Jake Waters had always been the next guy in line. It was that way at tiny St. Albert High School in Council Bluffs, Iowa, and it remained that way at Iowa Western Community College.
The veteran quarterback would graduate and Waters would step into the job.
Now, he’s getting his first taste of real competition.
The junior college transfer is in a race with sophomore Daniel Sams for the starting nod just two weeks away from Kansas State’s season opener. Both are trying to replace Collin Klein, the Heisman Trophy finalist who led the Wildcats to a Big 12 title last year.
It’s a competition that could go down to the wire.
“It hasn’t been handed to me,” Waters explained, “but I was always just the next guy in line in high school, the next guy in line in junior college. But here you have to compete every rep, every meeting. Every second, you’re competing, and the coaches are watching to see how you react to a bad throw, a bad check, a bad play, so definitely you have to stay on your toes.”
It’s all new to Waters, and in some ways, new to Kansas State. There hasn’t been a legit quarterback competition in Manhattan for quite some time.
Klein took over the job as a junior and turned heads while leading the perennially overlooked Wildcats to the Cotton Bowl. He returned as a senior last season and accounted for more than 3,500 yards, leading the Wildcats to their second conference championship and a Fiesta Bowl berth.
There were plenty of blowouts along the way, and that gave Sams a chance to get into some games. He threw only eight passes all season, but he electrified fans with his swiveling hips and breakaway speed, running for 235 yards and three touchdowns in parts of eight games.
At one point, Sams said, he contemplated switching positions so that he could get on the field more — perhaps to wide receiver or running back. But he recalled Kansas State coach Bill Snyder telling him, “I recruited you as a quarterback and that’s what you’re going to play,” and that was pretty much the end of that discussion. Sams was the No. 1 guy heading into fall camp.
“I took my on-field habits more serious as far as watching film, working on mechanics,” he said. “When I was with Collin, I wasn’t doing that. I was just trying to learn the offense. I wasn’t working on perfecting my craft. Now I’m getting my timing down with receivers.”
In other words, Sams has gone from getting the basics down to fine-tuning the details.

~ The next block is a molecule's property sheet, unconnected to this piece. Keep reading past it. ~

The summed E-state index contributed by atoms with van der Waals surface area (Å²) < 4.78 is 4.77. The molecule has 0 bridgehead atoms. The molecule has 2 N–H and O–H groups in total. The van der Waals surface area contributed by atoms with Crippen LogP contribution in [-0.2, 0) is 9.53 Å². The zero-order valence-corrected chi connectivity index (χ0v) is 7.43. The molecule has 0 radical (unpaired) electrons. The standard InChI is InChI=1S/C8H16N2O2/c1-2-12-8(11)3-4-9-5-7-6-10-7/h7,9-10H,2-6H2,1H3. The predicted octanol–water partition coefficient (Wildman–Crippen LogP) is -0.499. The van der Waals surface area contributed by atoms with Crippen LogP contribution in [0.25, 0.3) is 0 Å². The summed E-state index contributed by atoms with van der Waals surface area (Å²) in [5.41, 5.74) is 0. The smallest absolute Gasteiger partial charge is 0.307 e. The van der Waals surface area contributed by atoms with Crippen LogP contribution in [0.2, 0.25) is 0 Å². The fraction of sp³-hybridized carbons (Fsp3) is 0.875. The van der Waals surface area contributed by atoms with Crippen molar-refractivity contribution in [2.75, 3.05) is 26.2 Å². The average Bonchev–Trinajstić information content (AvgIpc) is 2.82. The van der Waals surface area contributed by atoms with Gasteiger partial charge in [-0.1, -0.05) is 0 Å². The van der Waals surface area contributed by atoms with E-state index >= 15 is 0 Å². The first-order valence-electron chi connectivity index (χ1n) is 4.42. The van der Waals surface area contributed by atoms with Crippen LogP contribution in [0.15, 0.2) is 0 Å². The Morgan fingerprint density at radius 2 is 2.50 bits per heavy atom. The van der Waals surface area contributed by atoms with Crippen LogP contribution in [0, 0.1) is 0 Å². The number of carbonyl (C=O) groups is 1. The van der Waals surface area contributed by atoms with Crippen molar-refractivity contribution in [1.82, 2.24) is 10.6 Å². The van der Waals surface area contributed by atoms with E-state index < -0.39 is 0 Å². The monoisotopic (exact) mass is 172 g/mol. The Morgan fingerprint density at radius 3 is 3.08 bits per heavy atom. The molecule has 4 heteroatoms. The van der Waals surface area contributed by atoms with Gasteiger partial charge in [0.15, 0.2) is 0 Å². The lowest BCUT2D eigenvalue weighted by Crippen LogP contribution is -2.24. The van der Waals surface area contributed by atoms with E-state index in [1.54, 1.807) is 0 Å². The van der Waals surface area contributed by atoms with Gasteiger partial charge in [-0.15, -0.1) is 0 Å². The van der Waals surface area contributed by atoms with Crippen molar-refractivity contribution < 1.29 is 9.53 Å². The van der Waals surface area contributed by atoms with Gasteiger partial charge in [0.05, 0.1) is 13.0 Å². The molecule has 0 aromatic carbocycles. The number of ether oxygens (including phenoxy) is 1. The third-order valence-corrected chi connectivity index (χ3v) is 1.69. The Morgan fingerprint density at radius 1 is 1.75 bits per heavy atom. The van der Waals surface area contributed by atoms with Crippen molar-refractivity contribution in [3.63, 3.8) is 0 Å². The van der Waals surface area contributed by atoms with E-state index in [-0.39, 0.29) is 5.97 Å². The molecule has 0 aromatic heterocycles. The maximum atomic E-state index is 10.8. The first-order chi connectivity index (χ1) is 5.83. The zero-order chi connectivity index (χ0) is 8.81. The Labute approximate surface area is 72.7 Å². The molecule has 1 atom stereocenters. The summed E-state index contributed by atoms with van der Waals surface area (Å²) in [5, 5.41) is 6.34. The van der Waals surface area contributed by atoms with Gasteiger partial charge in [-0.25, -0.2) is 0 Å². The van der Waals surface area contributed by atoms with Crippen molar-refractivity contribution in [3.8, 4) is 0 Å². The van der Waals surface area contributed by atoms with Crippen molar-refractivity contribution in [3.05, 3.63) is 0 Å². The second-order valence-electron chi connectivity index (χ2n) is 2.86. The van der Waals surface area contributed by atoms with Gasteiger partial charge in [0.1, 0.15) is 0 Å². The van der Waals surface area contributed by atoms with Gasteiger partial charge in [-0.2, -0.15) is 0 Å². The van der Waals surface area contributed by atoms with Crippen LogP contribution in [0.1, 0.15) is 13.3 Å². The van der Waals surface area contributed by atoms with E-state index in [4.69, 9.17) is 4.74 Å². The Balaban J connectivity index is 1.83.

His throwing motion remains a work in progress, but in Snyder’s offense, that’s not always important. Klein’s motion was mocked by football purists, but it was good enough to back off defensive backs and allow him to squeeze through the line of scrimmage for big runs.
Sams isn’t the only quarterback in the race with some speed, though. Waters is the more accomplished passer — he set a junior college record by completing 73.3 percent of his throws last season, and had 3,501 yards and 39 touchdowns with just three interceptions. But he also showed some mobility, scrambling just enough to keep opposing defenses off balance.
“Both quarterbacks are similar,” Kansas State running back John Hubert said. “They both throw the ball well. They both run the ball well. It’s just getting the plays down, getting more mature, more confident in leading the team.”
Waters tried to make up ground on Sams in that respect by arriving in January, which allowed him to practice and participate in the spring game and get a head start on summer workouts.
“Both of them are settling in and they’re getting a lot of repetitions right now,” said co-offensive coordinator Del Miller, who doubles as the quarterbacks coach. “And I like the direction they’re going. They’re moving forward. They’re understanding direction better.”
Snyder refused to say when he preferred to have a starter settled, and it may not even happen before the Wildcats open their season on Aug. 30 against North Dakota State.
They follow with games against Louisiana and UMass during the non-conference portion of their schedule, giving them a relatively soft start before visiting Texas on Sept. 21.
If the quarterback race continues into September, well, Waters insisted that he’ll be ready for it — even if he’s never been in a competition for a starting job before.
“If you don’t perform well, you’re not going to play,” he said. “We both came into the spring like we were in game-week every week, so that’s prepared us for this.”